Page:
By Charlene Baldridge
It’s 1989 Chicago. Miriam and Abe, Sarah Goldman’s parents, are ecstatic. She tells them she’s no longer dating Chris the Gentile (not true) and moreover, she has a nice, new, Jewish boyfriend (not true, either), who’s a surgeon at one of Chicago’s best hospitals.
A successful businesswoman, Sarah’s been on her own for quite some time, and now it appears that Miriam and Abe’s fondest wish for her may come true. They do what all good parents do: They invite themselves to dinner to meet the prospective son-in-law and even take Sarah’s brother, a divorced therapist, with them.
James Sherman’s romantic comedy, “Beau Jest,” is just the ticket for a light-hearted theatrical evening, and Lamb’s Players Theatre, where it plays through Feb. 12, has cast it beautifully. Kerry Meads directs.
Erika Beth Phillips, who wears costume designer Jemima Dutra’s period dresses and shoes wonderfully well, plays Sarah. The suitors, Jason Heil as Chris and Ross Hellwig as Bob — the at-sea pseudo-surgeon recruited from an escort service — are “got up” attractively as well.
Sarah’s relationship with her mother (Sandy Campbell) and dad (John Rosen) has never been based on honesty. Now she’s boiling in her own hot water, with Bob struggling to pass himself off as 1) Jewish and 2) a physician specializing in heart and brain surgery.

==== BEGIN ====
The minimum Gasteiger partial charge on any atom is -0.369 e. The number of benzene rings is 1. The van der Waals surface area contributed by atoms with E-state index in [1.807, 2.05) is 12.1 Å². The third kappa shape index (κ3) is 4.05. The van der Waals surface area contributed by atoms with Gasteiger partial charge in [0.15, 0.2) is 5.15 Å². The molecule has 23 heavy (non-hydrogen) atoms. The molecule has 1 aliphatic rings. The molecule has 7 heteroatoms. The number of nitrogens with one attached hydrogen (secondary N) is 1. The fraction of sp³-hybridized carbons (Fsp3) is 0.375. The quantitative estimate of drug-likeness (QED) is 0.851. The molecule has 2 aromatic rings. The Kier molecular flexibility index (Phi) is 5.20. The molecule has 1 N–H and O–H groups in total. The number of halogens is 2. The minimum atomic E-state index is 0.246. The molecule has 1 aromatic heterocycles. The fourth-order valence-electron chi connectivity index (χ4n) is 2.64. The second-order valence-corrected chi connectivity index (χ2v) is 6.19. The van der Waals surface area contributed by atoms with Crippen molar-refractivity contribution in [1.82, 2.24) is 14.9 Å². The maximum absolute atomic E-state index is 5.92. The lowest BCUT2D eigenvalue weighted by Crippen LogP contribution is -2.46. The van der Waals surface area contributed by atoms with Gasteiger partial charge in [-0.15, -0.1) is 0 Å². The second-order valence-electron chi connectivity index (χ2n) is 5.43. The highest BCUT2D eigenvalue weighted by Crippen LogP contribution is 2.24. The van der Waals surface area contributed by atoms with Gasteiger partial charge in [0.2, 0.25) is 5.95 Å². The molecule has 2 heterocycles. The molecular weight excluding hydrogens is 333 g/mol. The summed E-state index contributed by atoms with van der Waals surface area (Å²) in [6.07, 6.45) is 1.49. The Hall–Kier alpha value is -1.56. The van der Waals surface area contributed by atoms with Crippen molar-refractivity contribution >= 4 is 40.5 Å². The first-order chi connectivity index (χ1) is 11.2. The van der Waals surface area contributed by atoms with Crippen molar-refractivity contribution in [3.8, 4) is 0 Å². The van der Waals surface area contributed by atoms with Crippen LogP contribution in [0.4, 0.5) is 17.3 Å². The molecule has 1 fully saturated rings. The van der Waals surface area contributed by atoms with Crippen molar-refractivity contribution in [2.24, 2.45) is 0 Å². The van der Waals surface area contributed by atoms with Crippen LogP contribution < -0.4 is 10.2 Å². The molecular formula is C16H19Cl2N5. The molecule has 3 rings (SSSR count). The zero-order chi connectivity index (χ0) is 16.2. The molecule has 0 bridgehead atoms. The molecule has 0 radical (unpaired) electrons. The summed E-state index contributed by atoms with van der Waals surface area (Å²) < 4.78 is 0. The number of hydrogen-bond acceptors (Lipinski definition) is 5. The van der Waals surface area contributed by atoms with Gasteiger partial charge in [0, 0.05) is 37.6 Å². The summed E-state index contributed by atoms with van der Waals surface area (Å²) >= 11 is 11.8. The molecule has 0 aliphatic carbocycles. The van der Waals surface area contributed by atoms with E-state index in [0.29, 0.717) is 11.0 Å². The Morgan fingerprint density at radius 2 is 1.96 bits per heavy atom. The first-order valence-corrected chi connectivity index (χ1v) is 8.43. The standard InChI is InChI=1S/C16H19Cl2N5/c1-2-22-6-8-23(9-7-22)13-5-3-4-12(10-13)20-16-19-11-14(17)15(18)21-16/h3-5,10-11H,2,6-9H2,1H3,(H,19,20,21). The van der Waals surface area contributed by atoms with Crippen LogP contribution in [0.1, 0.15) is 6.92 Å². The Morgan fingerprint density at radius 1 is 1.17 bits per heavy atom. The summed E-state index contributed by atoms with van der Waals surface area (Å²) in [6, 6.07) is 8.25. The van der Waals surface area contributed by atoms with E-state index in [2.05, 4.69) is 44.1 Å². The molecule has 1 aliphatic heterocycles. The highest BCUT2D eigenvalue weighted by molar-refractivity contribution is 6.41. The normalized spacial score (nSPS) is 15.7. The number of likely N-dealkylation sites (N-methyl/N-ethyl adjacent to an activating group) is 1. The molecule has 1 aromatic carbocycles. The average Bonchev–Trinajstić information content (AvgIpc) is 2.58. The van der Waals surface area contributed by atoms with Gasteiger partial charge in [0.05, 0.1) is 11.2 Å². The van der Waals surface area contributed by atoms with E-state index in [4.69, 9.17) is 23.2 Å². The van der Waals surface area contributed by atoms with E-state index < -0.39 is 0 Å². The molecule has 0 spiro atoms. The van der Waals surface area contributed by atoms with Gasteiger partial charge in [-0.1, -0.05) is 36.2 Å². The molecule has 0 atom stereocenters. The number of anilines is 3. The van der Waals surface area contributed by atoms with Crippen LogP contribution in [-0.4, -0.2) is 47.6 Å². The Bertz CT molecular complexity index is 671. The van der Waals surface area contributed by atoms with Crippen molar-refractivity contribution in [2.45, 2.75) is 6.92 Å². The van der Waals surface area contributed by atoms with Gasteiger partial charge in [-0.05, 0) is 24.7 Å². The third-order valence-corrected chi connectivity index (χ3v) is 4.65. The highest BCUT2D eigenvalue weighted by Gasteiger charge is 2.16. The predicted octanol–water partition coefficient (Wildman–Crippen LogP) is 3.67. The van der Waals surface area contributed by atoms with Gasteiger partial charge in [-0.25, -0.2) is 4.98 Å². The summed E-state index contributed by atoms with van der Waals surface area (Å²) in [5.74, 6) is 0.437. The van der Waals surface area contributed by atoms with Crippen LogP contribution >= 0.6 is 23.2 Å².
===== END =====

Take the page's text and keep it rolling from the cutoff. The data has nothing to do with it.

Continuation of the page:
In truth, Bob is an actor, so he knows “Fiddler on the Roof” (that gets him through the Seder) and has also acted in some hospital sitcoms, so he successfully convinces nearly everyone. He also refuses to accept Sarah’s money. He’s crazy about her and her family. The real problem is Sarah’s brother Joel (Omri Schein), who becomes suspicious and wears the most awful sweaters in the Midwest.
Absolute froth in the first act, “Beau Jest” turns serious in Act II, when Sarah must confess her ruse, pick the man she wants to marry and turn over a new leaf, honesty. It’s not easy when one has been less than transparent for so many years.
“Beau Jest” may feel a bit dated, but it is nonetheless an extremely funny play. Hellwig is especially endearing as Bob, and he and Phillips do stir up some heat as they fall in love.
I had a slight problem with the casting of Schein, an outrageously good comedian, as Joel. The eye is drawn to him even when it should not be. Any time you have such a comedian acting the truth teller, you could be in trouble. Fortunately my misgivings were overcome in large part.
With scenic design by Mike Buckley and lighting by Nathan Peirson, the feel is definitely that of Chicago in the spring. And the parents, instead of stereotypes, come across as real and likeable, thanks to the real and wonderful performances of Campbell and Rosen. Deborah Gilmour Smyth’s amusing sound design, which draws on everything “Fiddler,” is a veritable treasure.